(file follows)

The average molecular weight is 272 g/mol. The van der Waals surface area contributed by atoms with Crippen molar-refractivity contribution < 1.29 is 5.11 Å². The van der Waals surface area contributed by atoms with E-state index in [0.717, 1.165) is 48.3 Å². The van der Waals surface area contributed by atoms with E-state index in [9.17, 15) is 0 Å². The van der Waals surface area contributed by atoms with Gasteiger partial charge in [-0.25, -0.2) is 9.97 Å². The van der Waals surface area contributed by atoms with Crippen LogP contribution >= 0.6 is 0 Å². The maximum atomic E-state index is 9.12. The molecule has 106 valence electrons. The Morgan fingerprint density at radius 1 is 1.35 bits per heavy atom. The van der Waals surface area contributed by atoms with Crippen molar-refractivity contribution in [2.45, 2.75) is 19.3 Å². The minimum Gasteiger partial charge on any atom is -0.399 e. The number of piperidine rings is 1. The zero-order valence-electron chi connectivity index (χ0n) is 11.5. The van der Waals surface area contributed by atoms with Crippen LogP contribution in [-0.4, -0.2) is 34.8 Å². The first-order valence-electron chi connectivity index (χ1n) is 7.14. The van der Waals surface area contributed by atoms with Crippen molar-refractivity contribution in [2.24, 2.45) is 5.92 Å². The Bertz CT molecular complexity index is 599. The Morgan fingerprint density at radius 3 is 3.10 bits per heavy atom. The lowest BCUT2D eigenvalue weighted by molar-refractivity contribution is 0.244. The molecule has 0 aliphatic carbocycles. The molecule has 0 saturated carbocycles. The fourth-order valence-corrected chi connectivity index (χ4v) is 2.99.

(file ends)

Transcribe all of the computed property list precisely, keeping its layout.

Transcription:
The average molecular weight is 272 g/mol. The van der Waals surface area contributed by atoms with Crippen molar-refractivity contribution < 1.29 is 5.11 Å². The van der Waals surface area contributed by atoms with E-state index in [0.717, 1.165) is 48.3 Å². The van der Waals surface area contributed by atoms with E-state index in [9.17, 15) is 0 Å². The van der Waals surface area contributed by atoms with Gasteiger partial charge in [-0.25, -0.2) is 9.97 Å². The van der Waals surface area contributed by atoms with Crippen LogP contribution >= 0.6 is 0 Å². The maximum atomic E-state index is 9.12. The molecule has 106 valence electrons. The Morgan fingerprint density at radius 1 is 1.35 bits per heavy atom. The van der Waals surface area contributed by atoms with Crippen molar-refractivity contribution in [2.45, 2.75) is 19.3 Å². The minimum Gasteiger partial charge on any atom is -0.399 e. The number of piperidine rings is 1. The zero-order valence-electron chi connectivity index (χ0n) is 11.5. The van der Waals surface area contributed by atoms with Crippen LogP contribution in [-0.4, -0.2) is 34.8 Å². The first-order valence-electron chi connectivity index (χ1n) is 7.14. The van der Waals surface area contributed by atoms with Crippen molar-refractivity contribution in [2.24, 2.45) is 5.92 Å². The Bertz CT molecular complexity index is 599. The Morgan fingerprint density at radius 3 is 3.10 bits per heavy atom. The lowest BCUT2D eigenvalue weighted by molar-refractivity contribution is 0.244. The molecule has 0 aliphatic carbocycles. The molecule has 0 saturated carbocycles. The fourth-order valence-corrected chi connectivity index (χ4v) is 2.99.